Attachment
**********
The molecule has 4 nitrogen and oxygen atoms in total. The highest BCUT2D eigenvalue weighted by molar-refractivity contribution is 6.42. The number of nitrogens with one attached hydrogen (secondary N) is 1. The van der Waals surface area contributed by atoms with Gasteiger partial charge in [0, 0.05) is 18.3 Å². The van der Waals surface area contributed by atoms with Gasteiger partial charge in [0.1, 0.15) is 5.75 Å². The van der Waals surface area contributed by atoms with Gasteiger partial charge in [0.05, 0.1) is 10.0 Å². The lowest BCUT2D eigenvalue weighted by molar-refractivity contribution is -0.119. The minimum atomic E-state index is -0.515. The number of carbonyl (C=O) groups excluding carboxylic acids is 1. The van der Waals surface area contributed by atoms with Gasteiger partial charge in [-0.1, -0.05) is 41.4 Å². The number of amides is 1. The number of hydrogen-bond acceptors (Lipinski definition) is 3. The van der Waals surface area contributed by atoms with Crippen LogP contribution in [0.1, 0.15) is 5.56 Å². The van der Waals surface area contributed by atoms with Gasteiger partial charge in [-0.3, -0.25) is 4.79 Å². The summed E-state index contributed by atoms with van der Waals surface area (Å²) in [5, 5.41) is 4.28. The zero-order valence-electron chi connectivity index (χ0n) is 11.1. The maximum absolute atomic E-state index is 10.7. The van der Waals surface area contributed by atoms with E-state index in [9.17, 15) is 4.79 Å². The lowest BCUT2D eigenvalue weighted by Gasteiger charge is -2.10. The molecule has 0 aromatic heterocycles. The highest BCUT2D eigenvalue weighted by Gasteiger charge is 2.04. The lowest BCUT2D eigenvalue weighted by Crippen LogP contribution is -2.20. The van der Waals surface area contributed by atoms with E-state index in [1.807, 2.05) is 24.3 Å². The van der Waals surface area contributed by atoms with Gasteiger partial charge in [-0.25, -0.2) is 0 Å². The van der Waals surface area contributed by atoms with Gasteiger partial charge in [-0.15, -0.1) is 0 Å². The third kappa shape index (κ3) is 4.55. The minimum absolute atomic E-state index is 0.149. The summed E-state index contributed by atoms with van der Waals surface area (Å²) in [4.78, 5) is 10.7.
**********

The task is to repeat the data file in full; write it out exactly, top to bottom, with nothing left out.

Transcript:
The molecule has 4 nitrogen and oxygen atoms in total. The highest BCUT2D eigenvalue weighted by molar-refractivity contribution is 6.42. The number of nitrogens with one attached hydrogen (secondary N) is 1. The van der Waals surface area contributed by atoms with Gasteiger partial charge in [0, 0.05) is 18.3 Å². The van der Waals surface area contributed by atoms with Gasteiger partial charge in [0.1, 0.15) is 5.75 Å². The van der Waals surface area contributed by atoms with Gasteiger partial charge in [0.05, 0.1) is 10.0 Å². The lowest BCUT2D eigenvalue weighted by molar-refractivity contribution is -0.119. The minimum atomic E-state index is -0.515. The number of carbonyl (C=O) groups excluding carboxylic acids is 1. The van der Waals surface area contributed by atoms with Gasteiger partial charge in [-0.1, -0.05) is 41.4 Å². The number of amides is 1. The number of hydrogen-bond acceptors (Lipinski definition) is 3. The van der Waals surface area contributed by atoms with Crippen LogP contribution in [0.1, 0.15) is 5.56 Å². The van der Waals surface area contributed by atoms with Gasteiger partial charge in [-0.3, -0.25) is 4.79 Å². The summed E-state index contributed by atoms with van der Waals surface area (Å²) in [5, 5.41) is 4.28. The zero-order valence-electron chi connectivity index (χ0n) is 11.1. The maximum absolute atomic E-state index is 10.7. The van der Waals surface area contributed by atoms with E-state index in [9.17, 15) is 4.79 Å². The lowest BCUT2D eigenvalue weighted by Gasteiger charge is -2.10. The molecule has 0 aromatic heterocycles. The highest BCUT2D eigenvalue weighted by Gasteiger charge is 2.04. The lowest BCUT2D eigenvalue weighted by Crippen LogP contribution is -2.20. The van der Waals surface area contributed by atoms with E-state index in [1.807, 2.05) is 24.3 Å². The van der Waals surface area contributed by atoms with Gasteiger partial charge in [-0.25, -0.2) is 0 Å². The van der Waals surface area contributed by atoms with Gasteiger partial charge in [-0.15, -0.1) is 0 Å². The third kappa shape index (κ3) is 4.55. The minimum absolute atomic E-state index is 0.149. The summed E-state index contributed by atoms with van der Waals surface area (Å²) in [4.78, 5) is 10.7.